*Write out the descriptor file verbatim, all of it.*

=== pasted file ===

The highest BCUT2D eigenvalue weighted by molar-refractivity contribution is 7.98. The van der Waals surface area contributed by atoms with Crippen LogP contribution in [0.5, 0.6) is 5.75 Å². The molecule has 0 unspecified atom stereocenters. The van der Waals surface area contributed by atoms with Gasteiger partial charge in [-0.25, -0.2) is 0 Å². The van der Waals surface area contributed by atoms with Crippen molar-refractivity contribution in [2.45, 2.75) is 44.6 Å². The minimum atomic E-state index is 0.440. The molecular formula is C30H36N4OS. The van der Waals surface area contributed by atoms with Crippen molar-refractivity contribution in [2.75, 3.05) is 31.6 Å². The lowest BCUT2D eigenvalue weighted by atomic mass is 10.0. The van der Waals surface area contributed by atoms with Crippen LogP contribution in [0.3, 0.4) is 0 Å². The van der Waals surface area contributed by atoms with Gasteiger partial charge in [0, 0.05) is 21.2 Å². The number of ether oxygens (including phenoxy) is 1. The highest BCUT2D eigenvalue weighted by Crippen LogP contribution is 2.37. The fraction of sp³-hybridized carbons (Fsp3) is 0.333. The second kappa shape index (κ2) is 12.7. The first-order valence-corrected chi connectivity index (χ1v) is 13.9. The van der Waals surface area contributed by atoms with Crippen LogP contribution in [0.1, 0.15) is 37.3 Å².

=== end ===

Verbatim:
The highest BCUT2D eigenvalue weighted by molar-refractivity contribution is 7.98. The van der Waals surface area contributed by atoms with Crippen LogP contribution in [0.5, 0.6) is 5.75 Å². The molecule has 0 unspecified atom stereocenters. The van der Waals surface area contributed by atoms with Gasteiger partial charge in [-0.25, -0.2) is 0 Å². The van der Waals surface area contributed by atoms with Crippen molar-refractivity contribution in [2.45, 2.75) is 44.6 Å². The minimum atomic E-state index is 0.440. The molecular formula is C30H36N4OS. The van der Waals surface area contributed by atoms with Crippen molar-refractivity contribution in [2.75, 3.05) is 31.6 Å². The lowest BCUT2D eigenvalue weighted by atomic mass is 10.0. The van der Waals surface area contributed by atoms with Crippen LogP contribution in [0.3, 0.4) is 0 Å². The van der Waals surface area contributed by atoms with Gasteiger partial charge in [0, 0.05) is 21.2 Å². The number of ether oxygens (including phenoxy) is 1. The highest BCUT2D eigenvalue weighted by Crippen LogP contribution is 2.37. The fraction of sp³-hybridized carbons (Fsp3) is 0.333. The second kappa shape index (κ2) is 12.7. The first-order valence-corrected chi connectivity index (χ1v) is 13.9. The van der Waals surface area contributed by atoms with Crippen LogP contribution in [0.1, 0.15) is 37.3 Å².